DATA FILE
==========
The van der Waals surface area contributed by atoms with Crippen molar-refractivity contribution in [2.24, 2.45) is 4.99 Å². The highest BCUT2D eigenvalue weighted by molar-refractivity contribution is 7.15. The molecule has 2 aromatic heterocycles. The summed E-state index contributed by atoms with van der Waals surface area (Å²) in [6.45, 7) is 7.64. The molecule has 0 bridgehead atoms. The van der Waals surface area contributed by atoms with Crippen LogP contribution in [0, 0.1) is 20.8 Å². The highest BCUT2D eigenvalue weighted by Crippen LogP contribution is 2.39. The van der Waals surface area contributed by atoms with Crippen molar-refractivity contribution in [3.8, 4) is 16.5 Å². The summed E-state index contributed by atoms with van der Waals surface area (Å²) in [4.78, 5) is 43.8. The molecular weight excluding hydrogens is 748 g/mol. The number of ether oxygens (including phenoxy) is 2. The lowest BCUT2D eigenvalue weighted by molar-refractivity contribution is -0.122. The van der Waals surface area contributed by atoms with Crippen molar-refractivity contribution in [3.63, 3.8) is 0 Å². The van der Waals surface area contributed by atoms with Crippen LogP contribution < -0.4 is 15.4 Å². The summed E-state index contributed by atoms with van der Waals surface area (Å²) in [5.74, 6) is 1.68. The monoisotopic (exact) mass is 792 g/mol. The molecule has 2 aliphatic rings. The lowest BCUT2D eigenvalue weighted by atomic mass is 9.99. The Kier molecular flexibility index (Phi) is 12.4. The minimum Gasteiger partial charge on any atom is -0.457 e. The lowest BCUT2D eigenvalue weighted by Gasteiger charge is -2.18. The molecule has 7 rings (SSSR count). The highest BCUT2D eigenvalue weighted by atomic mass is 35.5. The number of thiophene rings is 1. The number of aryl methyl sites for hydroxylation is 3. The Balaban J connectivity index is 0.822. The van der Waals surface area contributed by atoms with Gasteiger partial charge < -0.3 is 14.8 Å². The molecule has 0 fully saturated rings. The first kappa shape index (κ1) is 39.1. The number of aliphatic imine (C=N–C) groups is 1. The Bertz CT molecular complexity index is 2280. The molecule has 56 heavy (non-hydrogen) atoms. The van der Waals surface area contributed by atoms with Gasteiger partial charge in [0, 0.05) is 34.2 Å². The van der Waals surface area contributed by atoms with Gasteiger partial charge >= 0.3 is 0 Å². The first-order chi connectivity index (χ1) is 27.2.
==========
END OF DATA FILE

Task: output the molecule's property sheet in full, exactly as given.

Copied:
The van der Waals surface area contributed by atoms with Crippen molar-refractivity contribution in [2.24, 2.45) is 4.99 Å². The highest BCUT2D eigenvalue weighted by molar-refractivity contribution is 7.15. The molecule has 2 aromatic heterocycles. The summed E-state index contributed by atoms with van der Waals surface area (Å²) in [6.45, 7) is 7.64. The molecule has 0 bridgehead atoms. The van der Waals surface area contributed by atoms with Crippen LogP contribution in [0, 0.1) is 20.8 Å². The highest BCUT2D eigenvalue weighted by Crippen LogP contribution is 2.39. The van der Waals surface area contributed by atoms with Crippen molar-refractivity contribution in [3.8, 4) is 16.5 Å². The summed E-state index contributed by atoms with van der Waals surface area (Å²) in [4.78, 5) is 43.8. The molecular weight excluding hydrogens is 748 g/mol. The number of ether oxygens (including phenoxy) is 2. The lowest BCUT2D eigenvalue weighted by molar-refractivity contribution is -0.122. The van der Waals surface area contributed by atoms with Crippen molar-refractivity contribution in [3.63, 3.8) is 0 Å². The van der Waals surface area contributed by atoms with Crippen LogP contribution < -0.4 is 15.4 Å². The summed E-state index contributed by atoms with van der Waals surface area (Å²) in [5.74, 6) is 1.68. The monoisotopic (exact) mass is 792 g/mol. The molecule has 2 aliphatic rings. The lowest BCUT2D eigenvalue weighted by atomic mass is 9.99. The Kier molecular flexibility index (Phi) is 12.4. The minimum Gasteiger partial charge on any atom is -0.457 e. The lowest BCUT2D eigenvalue weighted by Gasteiger charge is -2.18. The molecule has 7 rings (SSSR count). The highest BCUT2D eigenvalue weighted by atomic mass is 35.5. The number of thiophene rings is 1. The number of aryl methyl sites for hydroxylation is 3. The Balaban J connectivity index is 0.822. The van der Waals surface area contributed by atoms with Gasteiger partial charge < -0.3 is 14.8 Å². The molecule has 0 fully saturated rings. The first kappa shape index (κ1) is 39.1. The number of aliphatic imine (C=N–C) groups is 1. The Bertz CT molecular complexity index is 2280. The molecule has 56 heavy (non-hydrogen) atoms. The van der Waals surface area contributed by atoms with Gasteiger partial charge in [0, 0.05) is 34.2 Å². The van der Waals surface area contributed by atoms with Gasteiger partial charge >= 0.3 is 0 Å². The first-order chi connectivity index (χ1) is 27.2.